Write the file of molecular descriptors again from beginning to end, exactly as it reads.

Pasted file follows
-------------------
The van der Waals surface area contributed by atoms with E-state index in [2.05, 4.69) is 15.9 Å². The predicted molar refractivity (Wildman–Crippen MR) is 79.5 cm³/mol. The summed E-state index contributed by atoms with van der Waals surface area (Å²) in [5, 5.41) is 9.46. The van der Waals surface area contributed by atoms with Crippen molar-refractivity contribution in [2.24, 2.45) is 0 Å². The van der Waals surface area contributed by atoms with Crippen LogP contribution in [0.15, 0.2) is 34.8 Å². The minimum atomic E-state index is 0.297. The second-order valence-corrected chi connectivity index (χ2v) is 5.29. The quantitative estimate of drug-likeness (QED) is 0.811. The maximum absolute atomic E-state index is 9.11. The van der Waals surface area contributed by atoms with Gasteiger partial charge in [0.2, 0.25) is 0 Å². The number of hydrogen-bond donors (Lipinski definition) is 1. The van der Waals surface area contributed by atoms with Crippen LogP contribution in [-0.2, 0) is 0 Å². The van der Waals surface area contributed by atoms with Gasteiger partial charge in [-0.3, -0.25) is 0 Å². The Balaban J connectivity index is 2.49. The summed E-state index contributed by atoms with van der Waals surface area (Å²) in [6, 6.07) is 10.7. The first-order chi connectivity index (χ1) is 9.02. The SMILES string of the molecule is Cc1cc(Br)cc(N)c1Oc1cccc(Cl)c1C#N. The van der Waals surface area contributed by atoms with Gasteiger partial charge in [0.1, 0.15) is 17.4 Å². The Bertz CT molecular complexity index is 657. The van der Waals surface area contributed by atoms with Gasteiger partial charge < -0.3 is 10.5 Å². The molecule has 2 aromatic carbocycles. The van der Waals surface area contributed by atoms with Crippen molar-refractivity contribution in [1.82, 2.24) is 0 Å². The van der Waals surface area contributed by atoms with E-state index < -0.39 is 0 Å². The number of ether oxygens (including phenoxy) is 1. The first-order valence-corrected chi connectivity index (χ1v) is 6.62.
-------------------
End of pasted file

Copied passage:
The van der Waals surface area contributed by atoms with E-state index in [2.05, 4.69) is 15.9 Å². The predicted molar refractivity (Wildman–Crippen MR) is 79.5 cm³/mol. The summed E-state index contributed by atoms with van der Waals surface area (Å²) in [5, 5.41) is 9.46. The van der Waals surface area contributed by atoms with Crippen molar-refractivity contribution in [2.24, 2.45) is 0 Å². The van der Waals surface area contributed by atoms with Crippen LogP contribution in [0.15, 0.2) is 34.8 Å². The minimum atomic E-state index is 0.297. The second-order valence-corrected chi connectivity index (χ2v) is 5.29. The quantitative estimate of drug-likeness (QED) is 0.811. The maximum absolute atomic E-state index is 9.11. The van der Waals surface area contributed by atoms with Gasteiger partial charge in [0.2, 0.25) is 0 Å². The number of hydrogen-bond donors (Lipinski definition) is 1. The van der Waals surface area contributed by atoms with Crippen LogP contribution in [-0.2, 0) is 0 Å². The van der Waals surface area contributed by atoms with Gasteiger partial charge in [-0.3, -0.25) is 0 Å². The Balaban J connectivity index is 2.49. The summed E-state index contributed by atoms with van der Waals surface area (Å²) in [6, 6.07) is 10.7. The first-order chi connectivity index (χ1) is 9.02. The SMILES string of the molecule is Cc1cc(Br)cc(N)c1Oc1cccc(Cl)c1C#N. The van der Waals surface area contributed by atoms with Gasteiger partial charge in [0.1, 0.15) is 17.4 Å². The Bertz CT molecular complexity index is 657. The van der Waals surface area contributed by atoms with Gasteiger partial charge < -0.3 is 10.5 Å². The molecule has 2 aromatic carbocycles. The van der Waals surface area contributed by atoms with Crippen molar-refractivity contribution in [1.82, 2.24) is 0 Å². The van der Waals surface area contributed by atoms with E-state index < -0.39 is 0 Å². The number of ether oxygens (including phenoxy) is 1. The first-order valence-corrected chi connectivity index (χ1v) is 6.62.